articulated in terms of their reference to the three persons of the
And so the Creed is divided into three parts: “the first part
speaks of the first divine Person and the wonderful work of crea
tion; the next speaks of the second divine Person and the mystery
of his redemption of men; the final part speaks of the third divine
Person, the origin and source of our sanctification.”
These are “the
three chapters of our [baptismal] seal.”
“These three parts are distinct although connected with
one another. According to a comparison often used by the Fathers,
we call them
Indeed, just as in our bodily members there
are certain articulations which distinguish and separate them, so
too in this profession of faith, the name
has justly and rightly
been given to the truths we must believe particularly and dis
In accordance with an ancient tradition, already attested
to by St. Ambrose, it is also customary to reckon the articles of the
thus symbolizing the fullness of the apostolic faith
by the number of the apostles.
Through the centuries many professions or symbols of
faith have been articulated in response to the needs of the different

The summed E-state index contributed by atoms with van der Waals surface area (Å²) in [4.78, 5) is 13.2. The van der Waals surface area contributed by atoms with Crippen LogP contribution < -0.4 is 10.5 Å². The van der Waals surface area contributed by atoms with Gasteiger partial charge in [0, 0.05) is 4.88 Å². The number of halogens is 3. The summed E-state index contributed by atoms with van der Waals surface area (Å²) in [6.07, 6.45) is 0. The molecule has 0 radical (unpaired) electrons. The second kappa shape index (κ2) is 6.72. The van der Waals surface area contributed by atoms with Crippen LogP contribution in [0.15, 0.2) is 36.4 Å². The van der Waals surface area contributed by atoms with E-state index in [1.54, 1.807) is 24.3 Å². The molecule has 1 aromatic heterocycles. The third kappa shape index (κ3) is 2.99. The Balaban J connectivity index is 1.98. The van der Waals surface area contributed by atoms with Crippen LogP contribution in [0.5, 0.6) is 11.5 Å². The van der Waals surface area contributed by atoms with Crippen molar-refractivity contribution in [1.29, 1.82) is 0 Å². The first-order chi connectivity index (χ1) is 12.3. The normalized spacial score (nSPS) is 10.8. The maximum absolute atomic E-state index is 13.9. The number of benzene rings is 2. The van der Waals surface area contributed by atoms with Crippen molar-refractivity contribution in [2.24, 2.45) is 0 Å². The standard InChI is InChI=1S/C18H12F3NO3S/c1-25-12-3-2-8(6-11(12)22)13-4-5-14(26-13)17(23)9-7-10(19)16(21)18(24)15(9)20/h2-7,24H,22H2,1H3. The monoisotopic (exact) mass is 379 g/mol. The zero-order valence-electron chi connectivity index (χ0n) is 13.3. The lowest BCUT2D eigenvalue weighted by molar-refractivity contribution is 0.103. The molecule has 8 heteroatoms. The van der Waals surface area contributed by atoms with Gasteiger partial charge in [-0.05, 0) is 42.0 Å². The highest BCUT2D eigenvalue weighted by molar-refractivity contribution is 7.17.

eras: the creeds of the different apostolic and ancient Churches,
also called the Athanasian Creed;
sions of faith of certain Councils, such as Toledo, Lateran, Lyons,
or the symbols of certain popes, e.g., the
Credo of the People of God
of Paul VI.
None of the creeds from the different stages in the
Church’s life can be considered superseded or irrelevant. They help
us today to attain and deepen the faith of all times by means of the
different summaries made of it.
Among all the creeds, two occupy a special place in the
I, 1, 3.
5 St. Irenaeus,
100: SCh 62, 170.
I, 1, 4.
7 Cf. St. Ambrose,
8 Cf. DS 1-64.
9 Cf. DS 75-76.
10 Cf. DS 525-541; 800-802; 851-861; 1862-1870.
11 Cf. DS 71-72.
12 Paul VI,